LogBlueprintUserMessages: [Untitled_C_4] I was run!
LogBlueprintUserMessages: [Untitled_C_4] 5
LogBlueprintUserMessages: [Untitled_C_4] I was run!
LogBlueprintUserMessages: [Untitled_C_4] 6
LogBlueprintUserMessages: [Untitled_C_4] I was run!
LogBlueprintUserMessages: [Untitled_C_4] 7
LogBlueprintUserMessages: [Untitled_C_4] I was run!
LogBlueprintUserMessages: [Untitled_C_4] 8
LogBlueprintUserMessages: [Untitled_C_4] I was run!
LogBlueprintUserMessages: [Untitled_C_4] 9
LogBlueprintUserMessages: [Untitled_C_4] I was run!
LogBlueprintUserMessages: [Untitled_C_4] 10
LogBlueprintUserMessages: [Untitled_C_4] I was run!
LogBlueprintUserMessages: [Untitled_C_4] 11
LogBlueprintUserMessages: [Untitled_C_4] I was run!
LogBlueprintUserMessages: [Untitled_C_4] 12
LogBlueprintUserMessages: [Untitled_C_4] I was run!
LogBlueprintUserMessages: [Untitled_C_4] 13
LogBlueprintUserMessages: [Untitled_C_4] I was run!
LogBlueprintUserMessages: [Untitled_C_4] 14
LogBlueprintUserMessages: [Untitled_C_4] I was run!
LogBlueprintUserMessages: [Untitled_C_4] 15
LogBlueprintUserMessages: [Untitled_C_4] I was run!
LogBlueprintUserMessages: [Untitled_C_4] 16
LogBlueprintUserMessages: [Untitled_C_4] I was run!
LogBlueprintUserMessages: [Untitled_C_4] 17
LogBlueprintUserMessages: [Untitled_C_4] I was run!
LogBlueprintUserMessages: [Untitled_C_4] 18
LogBlueprintUserMessages: [Untitled_C_4] I was run!
LogBlueprintUserMessages: [Untitled_C_4] 19
LogBlueprintUserMessages: [Untitled_C_4] I was run!
LogBlueprintUserMessages: [Untitled_C_4] 20
LogBlueprintUserMessages: [Untitled_C_4] I was run!

Now, this is quite concerning. But for the purposes of this example, this is not a worrisome scenario, the pure function just returns a value, it doesn’t do anything expensive.

Now, imagine you do the following in PureProof.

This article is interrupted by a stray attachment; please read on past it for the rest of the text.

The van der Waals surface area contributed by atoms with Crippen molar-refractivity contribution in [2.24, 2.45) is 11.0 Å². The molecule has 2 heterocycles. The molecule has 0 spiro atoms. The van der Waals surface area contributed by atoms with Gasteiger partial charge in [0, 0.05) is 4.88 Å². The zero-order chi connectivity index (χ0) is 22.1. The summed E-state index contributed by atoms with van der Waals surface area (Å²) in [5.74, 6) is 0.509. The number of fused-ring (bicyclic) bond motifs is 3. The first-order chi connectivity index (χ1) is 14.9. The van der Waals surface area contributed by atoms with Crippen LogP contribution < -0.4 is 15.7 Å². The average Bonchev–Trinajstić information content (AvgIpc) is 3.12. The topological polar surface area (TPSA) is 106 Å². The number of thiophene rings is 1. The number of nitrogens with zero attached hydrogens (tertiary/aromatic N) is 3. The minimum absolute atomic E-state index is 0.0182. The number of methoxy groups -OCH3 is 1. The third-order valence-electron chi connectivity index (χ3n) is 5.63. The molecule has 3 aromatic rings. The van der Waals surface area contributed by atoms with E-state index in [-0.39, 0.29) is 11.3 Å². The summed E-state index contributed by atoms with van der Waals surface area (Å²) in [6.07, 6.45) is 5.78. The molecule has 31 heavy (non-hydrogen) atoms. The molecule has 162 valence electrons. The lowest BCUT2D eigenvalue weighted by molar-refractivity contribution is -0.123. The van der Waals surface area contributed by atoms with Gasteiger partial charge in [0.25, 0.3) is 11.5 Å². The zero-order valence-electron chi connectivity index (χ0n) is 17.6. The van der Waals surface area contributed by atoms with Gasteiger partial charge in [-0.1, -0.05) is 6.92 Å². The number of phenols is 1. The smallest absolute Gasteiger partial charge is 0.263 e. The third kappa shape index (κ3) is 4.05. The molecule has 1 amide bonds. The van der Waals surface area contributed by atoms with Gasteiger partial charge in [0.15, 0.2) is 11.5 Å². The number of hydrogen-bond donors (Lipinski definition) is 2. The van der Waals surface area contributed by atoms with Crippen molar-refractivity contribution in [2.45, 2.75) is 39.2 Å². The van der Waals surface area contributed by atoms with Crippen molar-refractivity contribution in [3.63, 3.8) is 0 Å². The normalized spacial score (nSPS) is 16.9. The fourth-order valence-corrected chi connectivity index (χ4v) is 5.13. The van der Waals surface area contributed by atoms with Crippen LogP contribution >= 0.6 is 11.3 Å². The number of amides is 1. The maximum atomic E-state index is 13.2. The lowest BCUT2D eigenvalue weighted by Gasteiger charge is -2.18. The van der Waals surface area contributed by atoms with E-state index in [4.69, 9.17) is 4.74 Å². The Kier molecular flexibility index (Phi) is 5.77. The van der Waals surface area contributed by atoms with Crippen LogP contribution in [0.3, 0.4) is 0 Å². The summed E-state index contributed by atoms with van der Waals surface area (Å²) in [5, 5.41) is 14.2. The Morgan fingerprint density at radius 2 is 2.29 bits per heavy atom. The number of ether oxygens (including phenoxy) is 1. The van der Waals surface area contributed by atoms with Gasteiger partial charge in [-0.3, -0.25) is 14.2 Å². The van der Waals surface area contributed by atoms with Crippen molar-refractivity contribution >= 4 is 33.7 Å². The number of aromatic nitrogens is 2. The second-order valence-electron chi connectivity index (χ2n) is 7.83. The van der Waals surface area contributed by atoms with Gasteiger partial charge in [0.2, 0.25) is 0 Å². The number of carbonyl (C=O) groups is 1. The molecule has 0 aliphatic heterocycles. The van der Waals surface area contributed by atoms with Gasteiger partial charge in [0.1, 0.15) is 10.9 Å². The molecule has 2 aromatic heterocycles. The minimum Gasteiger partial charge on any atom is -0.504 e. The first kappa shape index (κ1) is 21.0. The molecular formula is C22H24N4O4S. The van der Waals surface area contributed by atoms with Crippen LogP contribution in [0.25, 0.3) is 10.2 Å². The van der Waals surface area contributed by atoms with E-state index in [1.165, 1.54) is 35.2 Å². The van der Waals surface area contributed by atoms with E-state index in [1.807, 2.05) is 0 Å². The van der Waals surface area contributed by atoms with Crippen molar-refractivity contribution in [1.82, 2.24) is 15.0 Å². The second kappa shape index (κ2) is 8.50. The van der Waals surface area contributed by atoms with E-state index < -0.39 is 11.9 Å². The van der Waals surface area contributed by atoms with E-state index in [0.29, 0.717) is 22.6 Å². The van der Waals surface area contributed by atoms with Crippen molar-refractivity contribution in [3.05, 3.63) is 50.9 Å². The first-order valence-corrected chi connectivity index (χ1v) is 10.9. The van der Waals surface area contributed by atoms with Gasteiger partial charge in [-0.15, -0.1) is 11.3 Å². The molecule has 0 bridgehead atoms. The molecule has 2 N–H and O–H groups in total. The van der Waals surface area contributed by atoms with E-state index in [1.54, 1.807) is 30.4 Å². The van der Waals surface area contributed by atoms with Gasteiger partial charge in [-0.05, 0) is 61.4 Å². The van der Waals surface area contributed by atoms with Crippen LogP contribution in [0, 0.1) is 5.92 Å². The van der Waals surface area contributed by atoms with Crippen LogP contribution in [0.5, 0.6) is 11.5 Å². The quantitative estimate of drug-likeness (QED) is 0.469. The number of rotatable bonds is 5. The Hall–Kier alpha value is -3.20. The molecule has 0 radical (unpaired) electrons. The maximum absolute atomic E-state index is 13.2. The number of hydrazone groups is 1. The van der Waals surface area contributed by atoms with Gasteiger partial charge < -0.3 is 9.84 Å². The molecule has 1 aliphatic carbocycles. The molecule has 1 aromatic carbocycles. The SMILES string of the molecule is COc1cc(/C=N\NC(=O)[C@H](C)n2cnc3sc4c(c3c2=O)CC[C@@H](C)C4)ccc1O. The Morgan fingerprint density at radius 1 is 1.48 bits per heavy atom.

A pure const function that runs a loop of 0-20 range and adds +1 on Final Value before returning the ReturnValue.

This function, would still be called 21 + 1 times, however; the loop inside of PureProof would also run 21 + 1 times, which can be a major performance issue if you are doing any sort of expensive checks in here, or are doing it to return a filtered result of an array.

The reason it does this is because ForLoop is not a function, but a macro, a macro that checks the length of last index every iteration, and each iteration it will run PureProof to get the last index value.

The inside of the macro ForLoop

Now let’s take a look at a much more costly pure function.

A loop that gets all characters of a string and prints each character

Now, this initially looks quite harmless, it goes over every character of the array and prints each character. However, this is actually a cause for concern.

As we know now, pure functions call once per connection, and in the case of a ForEachLoop it will call twice per iteration.

Inside the ForEachLoop there are two main nodes that cause this behavior. “Length” and “Get”.

The inside of the For Each Loop macro

Each iteration, the macro checks if the loop counter inside of the loop is smaller than Length of the array. So every iteration it has to get the length of the array. If the check passed, we do a Get, this gets the array and gets the object from the array at the index.

Take a look at the following example:

A pure const function that prints “I have run!” and returns an array of 0-5 range each with their index as value.
An event that calls ForEachLoop with PureArrayProof as the input, printing the element each iteration.

Running this code ends up running the PureArrayProof function 13 times.
12 times for all iterations, 2 per iteration. One additional time to check if we reached the length of the array (and we did).

LogBlueprintUserMessages: [Untitled_C_8] I have run!
LogBlueprintUserMessages: [Untitled_C_8] I have run!
LogBlueprintUserMessages: [Untitled_C_8] 0
LogBlueprintUserMessages: [Untitled_C_8] I have run!
LogBlueprintUserMessages: [Untitled_C_8] I have run!
LogBlueprintUserMessages: [Untitled_C_8] 1